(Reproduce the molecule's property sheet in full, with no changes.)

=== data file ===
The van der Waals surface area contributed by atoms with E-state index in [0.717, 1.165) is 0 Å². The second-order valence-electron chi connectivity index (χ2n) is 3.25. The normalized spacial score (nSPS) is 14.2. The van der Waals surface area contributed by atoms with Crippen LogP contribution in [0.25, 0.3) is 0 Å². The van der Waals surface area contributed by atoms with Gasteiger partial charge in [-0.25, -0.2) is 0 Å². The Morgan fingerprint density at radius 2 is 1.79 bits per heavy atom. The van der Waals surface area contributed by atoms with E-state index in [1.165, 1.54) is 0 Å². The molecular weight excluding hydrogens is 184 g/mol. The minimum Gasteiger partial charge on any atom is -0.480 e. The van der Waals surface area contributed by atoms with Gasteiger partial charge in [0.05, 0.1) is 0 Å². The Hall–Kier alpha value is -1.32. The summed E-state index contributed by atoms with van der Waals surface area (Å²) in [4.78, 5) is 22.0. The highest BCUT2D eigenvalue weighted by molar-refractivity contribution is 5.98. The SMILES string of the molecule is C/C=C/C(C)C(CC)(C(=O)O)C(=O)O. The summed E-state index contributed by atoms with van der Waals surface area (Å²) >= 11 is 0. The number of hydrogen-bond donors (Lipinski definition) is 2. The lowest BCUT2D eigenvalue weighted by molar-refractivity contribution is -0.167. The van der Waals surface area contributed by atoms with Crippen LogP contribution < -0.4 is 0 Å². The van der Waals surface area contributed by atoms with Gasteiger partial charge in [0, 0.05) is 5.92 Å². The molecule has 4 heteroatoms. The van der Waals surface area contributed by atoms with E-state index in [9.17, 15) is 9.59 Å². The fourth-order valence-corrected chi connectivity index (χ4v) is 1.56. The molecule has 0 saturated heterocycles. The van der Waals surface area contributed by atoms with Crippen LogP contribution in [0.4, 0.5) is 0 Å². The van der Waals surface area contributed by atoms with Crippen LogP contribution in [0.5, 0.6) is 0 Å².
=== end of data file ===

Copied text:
The van der Waals surface area contributed by atoms with E-state index in [0.717, 1.165) is 0 Å². The second-order valence-electron chi connectivity index (χ2n) is 3.25. The normalized spacial score (nSPS) is 14.2. The van der Waals surface area contributed by atoms with Crippen LogP contribution in [0.25, 0.3) is 0 Å². The van der Waals surface area contributed by atoms with Gasteiger partial charge in [-0.25, -0.2) is 0 Å². The Morgan fingerprint density at radius 2 is 1.79 bits per heavy atom. The van der Waals surface area contributed by atoms with E-state index in [1.165, 1.54) is 0 Å². The molecular weight excluding hydrogens is 184 g/mol. The minimum Gasteiger partial charge on any atom is -0.480 e. The van der Waals surface area contributed by atoms with Gasteiger partial charge in [0.05, 0.1) is 0 Å². The Hall–Kier alpha value is -1.32. The summed E-state index contributed by atoms with van der Waals surface area (Å²) in [4.78, 5) is 22.0. The highest BCUT2D eigenvalue weighted by molar-refractivity contribution is 5.98. The SMILES string of the molecule is C/C=C/C(C)C(CC)(C(=O)O)C(=O)O. The summed E-state index contributed by atoms with van der Waals surface area (Å²) >= 11 is 0. The number of hydrogen-bond donors (Lipinski definition) is 2. The lowest BCUT2D eigenvalue weighted by molar-refractivity contribution is -0.167. The van der Waals surface area contributed by atoms with Crippen LogP contribution < -0.4 is 0 Å². The van der Waals surface area contributed by atoms with Gasteiger partial charge in [0, 0.05) is 5.92 Å². The molecule has 4 heteroatoms. The van der Waals surface area contributed by atoms with E-state index in [9.17, 15) is 9.59 Å². The fourth-order valence-corrected chi connectivity index (χ4v) is 1.56. The molecule has 0 saturated heterocycles. The van der Waals surface area contributed by atoms with Crippen LogP contribution in [0.4, 0.5) is 0 Å². The van der Waals surface area contributed by atoms with Crippen LogP contribution in [0.5, 0.6) is 0 Å².